Integration by Parts
Overview
If you read the page "Integration by Substitution" you will know that it describes a technique called u-substitution. This is a technique we can use if we have an integral that is the product of two functions and that takes the following form:
∫ | ƒ(g(x)) g′(x) dx |
This integral is the product of two functions, the first of which is a composite function and the second of which is the derivative of the first (composite) function's inner function. If the second function happens instead to be a multiple or submultiple of this derivative, we can still use this technique. We simply remove the multiplier and put it in front of the integral symbol. Once our integrand is in the required format, we can substitute u for g(x) and du for g′(x) dx so that we are left with:
∫ | ƒ(u) du |
We can then carry out integration with respect to u, and get our final answer in terms of x by back substituting for u. Unfortunately, not all integrals involving the product of two (or more) functions fall neatly into this category, so we need to find another way of dealing with them. To be specific, we turn to a technique called integration by parts. The technique gives us a rule for finding the integral of the product of two functions. Like u-substitution, it relies on substituting a variable for one of the terms in the integrand in order to simplify the task of integration. And, like u-substitution, it is a technique that requires a fair amount of practice before it can be used effectively.
Although integration does not have a product rule of the kind used in differentiation, integration by parts employs a technique that is closely related to it. Just to remind you, here is the product rule that we use for differentiating the product of two functions, u(x) and v(x):
d | (uv) = u | dv | + v | du |
dx | dx | dx |
Remember, the rule states that in order to find the derivative of the product of two functions, we must take the first function multiplied by the derivative of the second function, and add it to the second function multiplied by the derivative of the first function. If we drop the Liebniz notation, we can write this a bit more concisely as:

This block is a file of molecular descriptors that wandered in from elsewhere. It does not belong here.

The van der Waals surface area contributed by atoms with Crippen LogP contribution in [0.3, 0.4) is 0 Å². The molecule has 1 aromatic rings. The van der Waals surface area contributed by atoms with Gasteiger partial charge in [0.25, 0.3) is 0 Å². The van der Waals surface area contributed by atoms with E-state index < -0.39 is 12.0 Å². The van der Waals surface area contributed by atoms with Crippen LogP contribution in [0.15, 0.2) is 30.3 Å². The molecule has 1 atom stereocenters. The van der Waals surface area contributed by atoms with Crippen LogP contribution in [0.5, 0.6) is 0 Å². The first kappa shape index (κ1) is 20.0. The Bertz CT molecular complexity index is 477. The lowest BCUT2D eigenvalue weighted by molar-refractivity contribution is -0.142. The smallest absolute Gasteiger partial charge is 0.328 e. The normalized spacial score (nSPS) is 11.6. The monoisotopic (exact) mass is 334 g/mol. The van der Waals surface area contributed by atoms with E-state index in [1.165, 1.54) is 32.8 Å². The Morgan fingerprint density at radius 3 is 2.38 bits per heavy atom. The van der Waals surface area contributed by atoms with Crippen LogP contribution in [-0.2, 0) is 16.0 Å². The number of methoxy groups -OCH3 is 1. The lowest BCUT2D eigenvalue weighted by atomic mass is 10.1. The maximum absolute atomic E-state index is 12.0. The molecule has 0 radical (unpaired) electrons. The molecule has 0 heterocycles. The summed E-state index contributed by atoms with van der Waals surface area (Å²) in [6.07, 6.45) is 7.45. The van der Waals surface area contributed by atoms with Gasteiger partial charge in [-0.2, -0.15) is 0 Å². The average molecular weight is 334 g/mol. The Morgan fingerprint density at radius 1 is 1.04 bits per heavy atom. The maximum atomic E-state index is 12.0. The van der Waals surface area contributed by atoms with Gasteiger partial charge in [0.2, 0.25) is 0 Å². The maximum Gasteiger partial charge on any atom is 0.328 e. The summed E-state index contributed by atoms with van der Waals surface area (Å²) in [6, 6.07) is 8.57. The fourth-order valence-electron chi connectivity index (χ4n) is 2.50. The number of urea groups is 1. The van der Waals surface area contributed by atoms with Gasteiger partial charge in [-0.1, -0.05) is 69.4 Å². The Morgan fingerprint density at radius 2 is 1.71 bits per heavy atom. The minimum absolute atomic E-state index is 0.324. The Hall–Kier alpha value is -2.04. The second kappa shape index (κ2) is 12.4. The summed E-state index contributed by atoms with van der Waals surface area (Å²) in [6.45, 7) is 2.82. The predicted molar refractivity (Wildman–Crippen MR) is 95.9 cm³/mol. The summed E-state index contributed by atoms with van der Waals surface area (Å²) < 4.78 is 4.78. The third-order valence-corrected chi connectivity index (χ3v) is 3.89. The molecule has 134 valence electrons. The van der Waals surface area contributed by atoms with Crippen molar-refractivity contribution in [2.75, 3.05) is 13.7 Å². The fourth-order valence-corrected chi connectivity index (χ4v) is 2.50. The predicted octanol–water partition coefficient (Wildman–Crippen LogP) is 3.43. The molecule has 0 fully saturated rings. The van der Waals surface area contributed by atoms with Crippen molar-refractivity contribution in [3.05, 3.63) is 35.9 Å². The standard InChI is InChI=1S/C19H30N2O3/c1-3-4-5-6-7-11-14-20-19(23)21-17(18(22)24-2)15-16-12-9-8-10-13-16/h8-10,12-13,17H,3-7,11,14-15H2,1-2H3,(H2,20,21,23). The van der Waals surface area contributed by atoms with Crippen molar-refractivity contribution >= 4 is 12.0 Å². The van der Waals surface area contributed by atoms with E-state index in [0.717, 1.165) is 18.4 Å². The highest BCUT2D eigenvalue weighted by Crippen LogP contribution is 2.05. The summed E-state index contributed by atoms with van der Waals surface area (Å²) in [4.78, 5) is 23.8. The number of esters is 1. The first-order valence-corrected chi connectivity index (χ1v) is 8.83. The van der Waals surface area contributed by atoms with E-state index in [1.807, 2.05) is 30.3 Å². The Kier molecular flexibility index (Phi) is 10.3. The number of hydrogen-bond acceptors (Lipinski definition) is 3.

(uv)′ = uv′ + vu′
Suppose we now integrate both sides of this equation with respect to x:
∫ | (uv)′ dx = | ∫ | uv′ dx + | ∫ | vu′ dx |
Now let's think about the definition of the indefinite integral for a moment. The indefinite integral, or antiderivative, of a function is the function whose derivative is equal to the original function. On the left-hand side of our equation we have the indefinite integral (i.e. the antiderivative) of (uv)′. The function whose antiderivative is equal to (uv)′ is uv. We can therefore rewrite our equation as:
uv = | ∫ | uv′ dx + | ∫ | vu′ dx |
Rearranging things somewhat, we get:
∫ | uv′ dx = uv - | ∫ | vu′ dx |
This is the formula for integration by parts. We can write the formula in an even more concise form if we consider that the terms du and dv are both differentials of a function of x, so that:
du = u′ dx
and
dv = v′ dx
We can now rewrite the formula for integration by parts as:
∫ | u dv = uv - | ∫ | v du |
Which is all very well, of course, but how does it help us to solve integration problems? The best way to demonstrate how it all works is to work through a few examples. Before we do so, it is probably worth pointing out that integration by parts is not a magic bullet, nor is it an easy formula to apply. As with u-substitution, there are choices to be made regarding the substitution of functions - and it is very easy to make the wrong choices, especially when you have no previous experience of using this technique. Don't be too disheartened, therefore, if you take a few wrong turns.
Consider the following integral:
∫ | xe^{ x 2} dx |
We can use substitution to solve this integral. We'll try the substitution u = x^{ 2}. Remember that we need to substitute for the differential dx as well, so we need to find du in terms of dx. Differentiating u will give us 2x, so:
du = 2x dx
and therefore
x dx = | 1 | du |
2 |
We can now carry out our integration and back substitute for u:
∫ | xe^{ x 2} dx = | 1 | ∫ | e^{ u} du = | 1 | e^{ u} + C = | 1 | e^{ x 2} + C |
2 | 2 | 2 |
As long as you are reasonably comfortable with the u-substitution techniques described elsewhere in this section (and provided of course that you remember that the integral of e^{ x} always evaluates to e^{ x} plus some constant of integration C), that problem should have presented you with no great difficulty. If you are still not sure what was going on, you should perhaps revisit the page "Integration by Substitution". Otherwise, let's look at another problem which, at first glance, looks quite similar. Consider the following integral: